While most of Compaq's woes appear to be its own making, competitors are not necessarily well-positioned in the short term. Compaq is the world's largest PC maker. If it seeks to maintain its market position (which it seems to plan on attempting), competition and pricing pressure will intensify, hurting all of the box makers. Even though these stocks have dropped some today, most of their stocks have been discounting unfettered rapid earnings growth. Until the scene clears up, both in terms of Compaq's strategic reaction to its problems and concerns of a slowdown in corporate growth, I would be inclined to sit on the sidelines and figure out exactly where this industry is heading.


Ford Motor Co. (NYSE: F) drove up $1 1/16 to $61 5/8 after announcing that it will buy Kwik-Fit, the largest independent vehicle maintenance and light-repair chain in Europe, for about 1 billion pounds, or $1.6 billion, in cash. The world's second-largest auto maker said the purchase will expand its ability to reach new customers by servicing older and non-Ford vehicles. Kwik-Fit has more than 1,900 service locations in the U.K., Ireland, and continental Europe.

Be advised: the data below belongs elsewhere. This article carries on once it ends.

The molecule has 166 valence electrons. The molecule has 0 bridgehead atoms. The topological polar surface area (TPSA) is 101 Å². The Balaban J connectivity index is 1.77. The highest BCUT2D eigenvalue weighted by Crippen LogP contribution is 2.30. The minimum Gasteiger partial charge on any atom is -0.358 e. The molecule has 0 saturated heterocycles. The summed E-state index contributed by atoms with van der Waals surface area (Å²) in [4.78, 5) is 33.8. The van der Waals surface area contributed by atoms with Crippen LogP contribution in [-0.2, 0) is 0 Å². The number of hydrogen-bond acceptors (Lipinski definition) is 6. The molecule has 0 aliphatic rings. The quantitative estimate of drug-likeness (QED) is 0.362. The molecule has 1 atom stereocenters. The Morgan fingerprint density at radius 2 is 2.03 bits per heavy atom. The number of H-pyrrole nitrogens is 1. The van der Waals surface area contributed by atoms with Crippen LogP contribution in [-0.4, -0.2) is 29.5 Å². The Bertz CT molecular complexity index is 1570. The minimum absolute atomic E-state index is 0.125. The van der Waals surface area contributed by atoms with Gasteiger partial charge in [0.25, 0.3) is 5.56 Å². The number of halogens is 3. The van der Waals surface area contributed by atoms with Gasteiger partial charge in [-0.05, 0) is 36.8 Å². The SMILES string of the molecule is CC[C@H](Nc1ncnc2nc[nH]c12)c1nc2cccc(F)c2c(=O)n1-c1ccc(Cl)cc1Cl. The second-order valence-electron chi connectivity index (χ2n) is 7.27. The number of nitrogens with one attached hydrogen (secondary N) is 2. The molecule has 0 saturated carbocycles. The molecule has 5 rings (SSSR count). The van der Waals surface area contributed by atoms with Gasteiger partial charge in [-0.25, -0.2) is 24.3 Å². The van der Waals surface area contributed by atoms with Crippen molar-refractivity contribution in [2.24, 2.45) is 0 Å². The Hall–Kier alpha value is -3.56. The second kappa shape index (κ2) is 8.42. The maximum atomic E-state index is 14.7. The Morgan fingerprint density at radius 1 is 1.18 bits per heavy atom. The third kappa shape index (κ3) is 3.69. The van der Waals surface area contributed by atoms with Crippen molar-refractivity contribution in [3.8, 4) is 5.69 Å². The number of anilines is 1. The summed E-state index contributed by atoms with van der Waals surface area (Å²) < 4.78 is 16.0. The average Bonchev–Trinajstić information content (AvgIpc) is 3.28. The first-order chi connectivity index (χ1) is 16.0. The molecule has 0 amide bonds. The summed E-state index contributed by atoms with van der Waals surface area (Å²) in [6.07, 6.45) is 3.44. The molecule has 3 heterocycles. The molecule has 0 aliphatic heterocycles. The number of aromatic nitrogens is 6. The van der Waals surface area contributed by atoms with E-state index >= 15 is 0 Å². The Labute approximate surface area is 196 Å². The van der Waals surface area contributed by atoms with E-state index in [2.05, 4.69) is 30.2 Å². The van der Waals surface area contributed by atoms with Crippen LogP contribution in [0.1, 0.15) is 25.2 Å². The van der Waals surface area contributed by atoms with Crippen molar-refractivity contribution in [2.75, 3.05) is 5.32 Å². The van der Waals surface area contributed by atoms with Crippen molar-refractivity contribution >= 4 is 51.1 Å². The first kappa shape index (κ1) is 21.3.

Entertainment and media giant Walt Disney Co. (NYSE: DIS) moved up $7/8 to $35 3/8 on reports in The Wall Street Journal that the company is considering ways to package its Internet assets, including its 43% stake in Infoseek (Nasdaq: SEEK), into a separate publicly traded entity. Disney has also begun talks to take majority control of Infoseek sooner than the 2001 originally agreed to by the two companies. Media rivals Time Warner (NYSE: TWX) and CBS Corp. (NYSE: CBS) have recently said they're also considering converting Internet holdings into separate companies. Infoseek took $4 1/8 to $81 1/2 this morning.